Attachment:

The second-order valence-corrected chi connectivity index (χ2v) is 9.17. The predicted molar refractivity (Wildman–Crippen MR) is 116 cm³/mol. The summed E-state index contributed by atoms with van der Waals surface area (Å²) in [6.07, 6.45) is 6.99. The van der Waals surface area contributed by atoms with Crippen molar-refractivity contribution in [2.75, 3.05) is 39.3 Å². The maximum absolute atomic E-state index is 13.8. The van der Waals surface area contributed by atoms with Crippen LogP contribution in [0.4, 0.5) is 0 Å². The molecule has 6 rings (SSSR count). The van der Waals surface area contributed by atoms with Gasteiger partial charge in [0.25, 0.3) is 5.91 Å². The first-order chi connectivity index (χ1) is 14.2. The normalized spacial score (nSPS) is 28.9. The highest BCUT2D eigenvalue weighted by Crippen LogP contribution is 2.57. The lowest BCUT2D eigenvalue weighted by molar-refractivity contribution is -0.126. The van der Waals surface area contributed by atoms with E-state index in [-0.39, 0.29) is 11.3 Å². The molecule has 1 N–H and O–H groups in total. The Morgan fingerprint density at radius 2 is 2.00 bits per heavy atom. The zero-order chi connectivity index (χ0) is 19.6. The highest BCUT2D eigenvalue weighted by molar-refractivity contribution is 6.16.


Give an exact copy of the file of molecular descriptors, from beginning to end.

The second-order valence-corrected chi connectivity index (χ2v) is 9.17. The predicted molar refractivity (Wildman–Crippen MR) is 116 cm³/mol. The summed E-state index contributed by atoms with van der Waals surface area (Å²) in [6.07, 6.45) is 6.99. The van der Waals surface area contributed by atoms with Crippen molar-refractivity contribution in [2.75, 3.05) is 39.3 Å². The maximum absolute atomic E-state index is 13.8. The van der Waals surface area contributed by atoms with Crippen LogP contribution in [0.4, 0.5) is 0 Å². The molecule has 6 rings (SSSR count). The van der Waals surface area contributed by atoms with Gasteiger partial charge in [0.25, 0.3) is 5.91 Å². The first-order chi connectivity index (χ1) is 14.2. The normalized spacial score (nSPS) is 28.9. The highest BCUT2D eigenvalue weighted by Crippen LogP contribution is 2.57. The lowest BCUT2D eigenvalue weighted by molar-refractivity contribution is -0.126. The van der Waals surface area contributed by atoms with E-state index in [-0.39, 0.29) is 11.3 Å². The molecule has 1 N–H and O–H groups in total. The Morgan fingerprint density at radius 2 is 2.00 bits per heavy atom. The zero-order chi connectivity index (χ0) is 19.6. The highest BCUT2D eigenvalue weighted by molar-refractivity contribution is 6.16.